He also talks about finding out why water disappeared from the planet and why India is sending a spacecraft to Mars in the first place
When India sent its first Moon mission in 2008-09, many in the developed world scoffed at Chandrayan-1 finding anything significant. But it did, confounding experts by detecting the presence of water on the Moon’s surface, something which the previous NASA missions had failed to detect. Days before the Mars Orbiter Mission (MOM) takes off (it is not called Mangalayan as reports in a section of the media would have us believe) from Andhra Pradesh on November 5, Dr Jitendra Goswami sounded quietly confident that the mission would be successful, even though he took pains to stress that this was also a mission to show the world that India was technologically capable of sending a spacecraft, which could orbit Mars successfully.
What does the Mars Orbiter Mission hope to find?
We are not sending this mission in the hope of finding anything specific. Did we know we would find water on the moon’s surface when we sent Chadranayan-1? We did not. Our world is full of surprises. Let us see what this mission brings. But let me tell you that primarily this is a technological mission, a mission that shows the world what we are capable of. The mission would be a great learning opportunity for India’s future interplanetary explorations. Of course, we do have technology gaps. So, among the main objectives of this mission is to develop technologies required for design, planning, management and operations of an interplanetary mission.
Earlier missions had found traces of methane, a gas that usually indicates the presence of some form of life, on Mars. But NASA’s recent Rover mission failed to detect any methane. Earlier missions have also mentioned possible presence of water on Mars billions of years ago...
We should keep our minds open. What we are looking for is something organic, which can pave way for further explorations. If we get evidence of the presence of water or methane, then who knows, there could be something else also.
You mention technological gaps. So will the mission have enough instruments to record the presence of gases, water or even life?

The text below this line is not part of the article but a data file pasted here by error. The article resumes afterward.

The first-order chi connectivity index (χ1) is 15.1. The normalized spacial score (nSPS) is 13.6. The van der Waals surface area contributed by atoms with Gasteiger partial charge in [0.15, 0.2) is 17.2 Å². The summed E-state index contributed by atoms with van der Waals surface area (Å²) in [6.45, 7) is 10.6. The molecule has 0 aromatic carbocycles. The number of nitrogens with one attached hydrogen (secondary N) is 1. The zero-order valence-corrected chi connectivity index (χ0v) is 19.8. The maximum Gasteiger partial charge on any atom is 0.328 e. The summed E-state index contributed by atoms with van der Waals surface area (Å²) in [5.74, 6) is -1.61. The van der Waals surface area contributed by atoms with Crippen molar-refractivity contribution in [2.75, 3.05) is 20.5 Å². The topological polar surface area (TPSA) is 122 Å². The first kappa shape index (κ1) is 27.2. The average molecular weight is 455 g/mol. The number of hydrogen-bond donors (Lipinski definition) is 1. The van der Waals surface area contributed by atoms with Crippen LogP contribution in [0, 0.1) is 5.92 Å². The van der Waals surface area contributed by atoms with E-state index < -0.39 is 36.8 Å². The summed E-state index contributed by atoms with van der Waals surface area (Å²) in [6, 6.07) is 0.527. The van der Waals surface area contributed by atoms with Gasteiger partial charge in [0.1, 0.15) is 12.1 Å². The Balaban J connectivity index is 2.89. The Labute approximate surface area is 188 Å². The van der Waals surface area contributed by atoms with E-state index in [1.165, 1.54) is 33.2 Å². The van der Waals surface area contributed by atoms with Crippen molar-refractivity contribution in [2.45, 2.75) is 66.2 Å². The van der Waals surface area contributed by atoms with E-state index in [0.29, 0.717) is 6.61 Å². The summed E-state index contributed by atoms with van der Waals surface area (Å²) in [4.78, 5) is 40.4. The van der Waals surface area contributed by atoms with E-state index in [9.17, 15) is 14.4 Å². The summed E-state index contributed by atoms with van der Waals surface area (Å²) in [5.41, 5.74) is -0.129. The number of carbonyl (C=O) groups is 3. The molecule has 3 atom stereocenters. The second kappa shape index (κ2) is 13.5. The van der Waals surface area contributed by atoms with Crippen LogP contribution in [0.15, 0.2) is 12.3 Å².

The mission will not be carrying too many scientific instruments, just five in fact. But we would have a colour camera, a thermal infrared imaging system, a photometre, an exospheric composition analyser and a methane sensor. Many of these will be placed side by side so that we can zero in on the location of any gas or organic molecule, if found.
Fiction writers and even some scientists have long been talking about life form on Mars. What’s your take?
If earlier Mars missions are taken into consideration, methane probably exists in Mars. The Mars Express had found the gas even though the Rover craft did not. But I believe the Rover had limited success since it could only record findings on a particular spot on the red planet. Our mission in comparison will have the capacity to track a very large area of Mars. It is very possible that a particular area of the planet does not have the presence of a particular gas or molecule but another area has. Just like the pollution levels in all areas of Mumbai are not the same.
So would you say organic forms existed in Mars at one point at least?
If traces of water and methane are indeed found, one will have to investigate further. Methane or CH4 is an organic molecule. When one finds traces of water and an organic molecule on a planet, there should be enormous curiosity. But at this moment we are also seeking answers to another fundamental question: If water existed on Mars then how and why did it disappear?
How long will it take MOM to reach Mars?
Once the spacecraft takes off, it will take roughly 300 days to reach the atmosphere of Mars. Thanks to the fact that the craft will also be influenced by the Sun’s gravity, it will get critical energy to sustain itself for the next few months. I do not see any problems for the first six months when the craft orbits the red planet and sends back images and data for research. After six months, we will take a call.
In a recent BBC interview, you were asked why India was sending a mission to Mars when the country had more pressing economic issues at home. How do you react to this?
If this mission was taking off in the 1980s or the early 1990s, I could understand the developed world questioning us on why we need to send rockets to the Moon and Mars when our economy is so poor. But this is not the case any more.
India’s economic problems today do not stem from lack of resources. The problem lies in execution or delivery. The government machinery needs to fix that. We are sending this mission for the greater good of science, to get answers which may help future generations make the world a better place. Also, the cost of the mission would not exceed $70 million, which is a modest budget compared to how much other countries invest in their missions.
On a personal level, being at the forefront of India’s maiden missions to the Moon and now Mars must be a huge high?
From a young age I was interested in the solar system. My PhD was on cosmic ray records found by the Apollo and Luna missions. I have been involved with the Physical Research Laboratory (PRL) in Ahmedabad since the 1970s as well as with ISRO and many other organisations. When I look back today, more than all the personal awards and recognitions, what gives me the greatest satisfaction is to see India send missions to the Moon and now to Mars.
Dr. Goswami's interview with BBC's Justin Rowlatt, Exchanges at the Frontier can be downloaded as a podcast at bbc.com/worldservice
Direct Link: http://www.bbc.co.uk/programmes/p01kdgsy